Anderson isn't a rider by any means, but as an outsider to our world, she provides the viewer with a fresh perspective on our sport. Jackie Dives photo.
What intrigued you about mountain biking to pursue a short film about the sport?
JA: Well, living in Vancouver, I’m on the edge of North Vancouver, Squamish, and Whistler which are these big mountain bike destinations with incredible trails and strong communities of riders. I know a lot of people who ride, but I’m not a rider by any means. I tried it once when I was 12 and immediately realized it wasn’t for me.
I guess I’ve always been in awe of people who mountain bike because the risk factor is so high. I think that’s what drew me in, I wanted to explore what this world was like from an outsider’s perspective. I felt very privileged that Miranda Miller, Brittany Phelan, and Andréane Lanthier were so willing to let me inside their world.
You filmed with three elite female racers: Miranda Miller, Brittany Phelan, and Andréane Lanthier Nadeau (ALN). Why did you choose these athletes?
JA: At first it just happened out of convenience. One of our producers is involved in the mountain bike community. He had connections with Miranda and ALN, so we started with them. Once I met with them I was blown away by their athleticism and how accomplished they were in the sport. ALN suggested that I reach out to Brit, so she joined the project as well. Brit brought an interesting layer to the story too because she’s not just a pro mountain biker, but an elite skier. She won a silver medal at the 2018 Olympics for skier cross.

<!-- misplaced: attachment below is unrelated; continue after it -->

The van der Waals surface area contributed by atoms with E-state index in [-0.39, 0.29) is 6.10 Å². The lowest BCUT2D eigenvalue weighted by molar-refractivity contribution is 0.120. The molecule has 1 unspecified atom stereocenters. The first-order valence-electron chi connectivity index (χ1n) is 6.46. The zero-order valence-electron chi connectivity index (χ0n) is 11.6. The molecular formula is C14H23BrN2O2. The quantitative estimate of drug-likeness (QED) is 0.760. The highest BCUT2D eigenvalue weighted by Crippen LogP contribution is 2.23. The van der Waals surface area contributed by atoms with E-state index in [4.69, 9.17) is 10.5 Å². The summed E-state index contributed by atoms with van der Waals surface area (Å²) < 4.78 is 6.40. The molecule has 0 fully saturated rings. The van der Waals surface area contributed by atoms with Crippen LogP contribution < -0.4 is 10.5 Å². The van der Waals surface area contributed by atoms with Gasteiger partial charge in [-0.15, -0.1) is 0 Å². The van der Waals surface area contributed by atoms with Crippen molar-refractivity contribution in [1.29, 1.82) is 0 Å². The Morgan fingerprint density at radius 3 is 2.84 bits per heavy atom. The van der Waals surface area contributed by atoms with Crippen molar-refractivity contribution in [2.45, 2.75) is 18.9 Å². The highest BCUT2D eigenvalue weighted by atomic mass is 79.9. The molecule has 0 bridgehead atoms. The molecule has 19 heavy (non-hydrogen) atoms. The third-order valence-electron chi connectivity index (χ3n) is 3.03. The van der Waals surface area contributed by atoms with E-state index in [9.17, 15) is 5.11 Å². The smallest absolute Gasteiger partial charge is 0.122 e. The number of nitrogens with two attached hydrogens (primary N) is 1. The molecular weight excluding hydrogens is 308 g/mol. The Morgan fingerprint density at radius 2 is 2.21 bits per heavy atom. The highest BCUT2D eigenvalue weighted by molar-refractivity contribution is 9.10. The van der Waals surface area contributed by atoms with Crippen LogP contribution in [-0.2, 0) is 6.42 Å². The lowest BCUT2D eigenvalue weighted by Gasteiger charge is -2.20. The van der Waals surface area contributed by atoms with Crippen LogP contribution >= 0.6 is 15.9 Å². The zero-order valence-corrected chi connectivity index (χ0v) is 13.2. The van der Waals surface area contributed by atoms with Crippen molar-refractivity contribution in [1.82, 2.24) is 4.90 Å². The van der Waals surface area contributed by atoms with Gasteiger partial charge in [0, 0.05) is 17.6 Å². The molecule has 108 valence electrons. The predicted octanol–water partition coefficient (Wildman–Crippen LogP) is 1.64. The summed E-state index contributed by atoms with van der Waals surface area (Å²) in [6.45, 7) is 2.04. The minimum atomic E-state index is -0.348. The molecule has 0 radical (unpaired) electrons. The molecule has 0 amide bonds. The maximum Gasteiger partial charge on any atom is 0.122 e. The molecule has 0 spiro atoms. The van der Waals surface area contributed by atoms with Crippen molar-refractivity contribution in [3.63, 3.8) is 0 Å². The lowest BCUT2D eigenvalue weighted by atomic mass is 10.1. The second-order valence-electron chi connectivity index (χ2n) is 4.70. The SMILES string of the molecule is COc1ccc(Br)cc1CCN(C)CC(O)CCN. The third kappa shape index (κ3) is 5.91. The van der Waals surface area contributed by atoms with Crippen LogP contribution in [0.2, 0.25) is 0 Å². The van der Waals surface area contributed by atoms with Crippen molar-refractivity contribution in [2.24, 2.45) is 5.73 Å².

I feel so grateful for how it worked out because they’re such accomplished athletes.
How was it working alongside them?
JA: As an outsider, I found mountain biking to be a pretty strong subculture and at times it can feel a bit intimidating and exclusive from the outside. When I was coming into this project I was a bit nervous because I wasn’t sure if these athletes would be receptive to someone like myself who doesn’t share their same experiences.
It wasn’t like that at all. Everyone was so open, kind, and chill. It was such a great experience working with them, especially once we got on the trail riding with them. They worked hard, and knew exactly what to do, and just hustled to help get the shots we needed. I was so impressed by the dedication and work ethic of these women. Off the trail, I probably threw them for a loop because my film concept was so different from the other films they’re usually doing. They’re filmed regularly by their sponsors, so for me to come in and ask them to drop their head on a pillow is certainly different for them. Regardless, they were trusting and went along for it.